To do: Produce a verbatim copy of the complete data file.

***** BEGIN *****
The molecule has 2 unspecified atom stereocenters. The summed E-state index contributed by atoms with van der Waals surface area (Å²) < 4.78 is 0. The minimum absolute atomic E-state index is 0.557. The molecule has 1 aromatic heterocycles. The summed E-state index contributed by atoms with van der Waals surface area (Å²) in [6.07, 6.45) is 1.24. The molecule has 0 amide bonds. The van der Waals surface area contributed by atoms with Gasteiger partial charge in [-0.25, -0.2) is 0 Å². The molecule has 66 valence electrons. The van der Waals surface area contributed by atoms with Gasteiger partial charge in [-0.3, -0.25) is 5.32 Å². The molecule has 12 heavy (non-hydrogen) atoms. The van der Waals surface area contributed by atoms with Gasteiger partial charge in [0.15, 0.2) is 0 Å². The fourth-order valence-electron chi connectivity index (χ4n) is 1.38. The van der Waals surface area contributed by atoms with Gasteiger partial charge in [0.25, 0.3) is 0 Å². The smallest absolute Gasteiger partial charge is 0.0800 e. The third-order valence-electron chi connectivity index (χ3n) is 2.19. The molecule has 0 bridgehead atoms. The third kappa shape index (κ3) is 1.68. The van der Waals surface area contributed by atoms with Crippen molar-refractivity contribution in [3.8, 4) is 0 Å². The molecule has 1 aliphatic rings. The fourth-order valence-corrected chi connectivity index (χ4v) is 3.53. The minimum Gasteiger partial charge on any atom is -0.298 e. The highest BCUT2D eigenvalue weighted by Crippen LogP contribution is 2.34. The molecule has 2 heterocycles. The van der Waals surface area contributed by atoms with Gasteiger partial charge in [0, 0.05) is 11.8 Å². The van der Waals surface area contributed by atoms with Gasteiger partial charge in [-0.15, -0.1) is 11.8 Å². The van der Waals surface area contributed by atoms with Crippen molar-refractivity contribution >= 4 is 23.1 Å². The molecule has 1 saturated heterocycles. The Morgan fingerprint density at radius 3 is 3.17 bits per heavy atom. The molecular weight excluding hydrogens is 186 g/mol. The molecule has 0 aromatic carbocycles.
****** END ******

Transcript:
The molecule has 2 unspecified atom stereocenters. The summed E-state index contributed by atoms with van der Waals surface area (Å²) < 4.78 is 0. The minimum absolute atomic E-state index is 0.557. The molecule has 1 aromatic heterocycles. The summed E-state index contributed by atoms with van der Waals surface area (Å²) in [6.07, 6.45) is 1.24. The molecule has 0 amide bonds. The van der Waals surface area contributed by atoms with Gasteiger partial charge in [-0.25, -0.2) is 0 Å². The molecule has 66 valence electrons. The van der Waals surface area contributed by atoms with Gasteiger partial charge in [-0.3, -0.25) is 5.32 Å². The molecule has 12 heavy (non-hydrogen) atoms. The van der Waals surface area contributed by atoms with Gasteiger partial charge in [0.15, 0.2) is 0 Å². The fourth-order valence-electron chi connectivity index (χ4n) is 1.38. The van der Waals surface area contributed by atoms with Gasteiger partial charge in [0.25, 0.3) is 0 Å². The smallest absolute Gasteiger partial charge is 0.0800 e. The third-order valence-electron chi connectivity index (χ3n) is 2.19. The molecule has 0 bridgehead atoms. The third kappa shape index (κ3) is 1.68. The van der Waals surface area contributed by atoms with Crippen molar-refractivity contribution in [3.8, 4) is 0 Å². The molecule has 1 aliphatic rings. The fourth-order valence-corrected chi connectivity index (χ4v) is 3.53. The minimum Gasteiger partial charge on any atom is -0.298 e. The highest BCUT2D eigenvalue weighted by Crippen LogP contribution is 2.34. The molecule has 2 heterocycles. The van der Waals surface area contributed by atoms with Gasteiger partial charge in [0, 0.05) is 11.8 Å². The van der Waals surface area contributed by atoms with Gasteiger partial charge in [-0.15, -0.1) is 11.8 Å². The van der Waals surface area contributed by atoms with Crippen molar-refractivity contribution >= 4 is 23.1 Å². The molecule has 1 saturated heterocycles. The Morgan fingerprint density at radius 3 is 3.17 bits per heavy atom. The molecular weight excluding hydrogens is 186 g/mol. The molecule has 0 aromatic carbocycles.